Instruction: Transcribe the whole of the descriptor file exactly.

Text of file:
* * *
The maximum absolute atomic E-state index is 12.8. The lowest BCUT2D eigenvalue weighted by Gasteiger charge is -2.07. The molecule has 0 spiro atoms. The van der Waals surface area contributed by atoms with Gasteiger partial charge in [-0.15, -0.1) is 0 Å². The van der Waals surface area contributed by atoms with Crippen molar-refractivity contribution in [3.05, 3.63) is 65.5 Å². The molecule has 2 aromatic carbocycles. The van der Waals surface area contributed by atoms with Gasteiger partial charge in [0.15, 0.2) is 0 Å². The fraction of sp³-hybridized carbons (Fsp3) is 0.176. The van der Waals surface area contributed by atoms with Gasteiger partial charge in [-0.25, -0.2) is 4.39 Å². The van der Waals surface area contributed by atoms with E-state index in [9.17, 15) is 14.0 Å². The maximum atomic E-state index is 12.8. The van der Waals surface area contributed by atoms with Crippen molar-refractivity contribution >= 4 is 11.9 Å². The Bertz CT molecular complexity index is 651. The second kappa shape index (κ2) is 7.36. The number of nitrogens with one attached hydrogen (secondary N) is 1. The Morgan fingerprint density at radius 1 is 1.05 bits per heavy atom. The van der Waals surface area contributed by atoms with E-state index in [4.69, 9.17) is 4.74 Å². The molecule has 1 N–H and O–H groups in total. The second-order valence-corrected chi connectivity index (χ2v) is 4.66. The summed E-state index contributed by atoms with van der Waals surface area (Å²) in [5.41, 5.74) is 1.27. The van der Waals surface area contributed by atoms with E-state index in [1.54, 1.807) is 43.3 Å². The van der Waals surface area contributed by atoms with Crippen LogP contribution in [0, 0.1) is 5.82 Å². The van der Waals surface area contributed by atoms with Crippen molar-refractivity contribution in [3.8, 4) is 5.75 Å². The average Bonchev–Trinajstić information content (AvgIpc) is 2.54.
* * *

The maximum absolute atomic E-state index is 12.8. The lowest BCUT2D eigenvalue weighted by Gasteiger charge is -2.07. The molecule has 0 spiro atoms. The van der Waals surface area contributed by atoms with Gasteiger partial charge in [-0.15, -0.1) is 0 Å². The van der Waals surface area contributed by atoms with Crippen molar-refractivity contribution in [3.05, 3.63) is 65.5 Å². The molecule has 2 aromatic carbocycles. The van der Waals surface area contributed by atoms with Gasteiger partial charge in [0.15, 0.2) is 0 Å². The fraction of sp³-hybridized carbons (Fsp3) is 0.176. The van der Waals surface area contributed by atoms with Gasteiger partial charge in [-0.25, -0.2) is 4.39 Å². The van der Waals surface area contributed by atoms with E-state index in [9.17, 15) is 14.0 Å². The maximum atomic E-state index is 12.8. The van der Waals surface area contributed by atoms with Crippen molar-refractivity contribution >= 4 is 11.9 Å². The Bertz CT molecular complexity index is 651. The second kappa shape index (κ2) is 7.36. The number of nitrogens with one attached hydrogen (secondary N) is 1. The Morgan fingerprint density at radius 1 is 1.05 bits per heavy atom. The van der Waals surface area contributed by atoms with E-state index in [4.69, 9.17) is 4.74 Å². The molecule has 1 N–H and O–H groups in total. The second-order valence-corrected chi connectivity index (χ2v) is 4.66. The summed E-state index contributed by atoms with van der Waals surface area (Å²) in [5.41, 5.74) is 1.27. The van der Waals surface area contributed by atoms with E-state index in [1.54, 1.807) is 43.3 Å². The van der Waals surface area contributed by atoms with Crippen LogP contribution in [0, 0.1) is 5.82 Å². The van der Waals surface area contributed by atoms with Crippen molar-refractivity contribution in [3.8, 4) is 5.75 Å². The average Bonchev–Trinajstić information content (AvgIpc) is 2.54.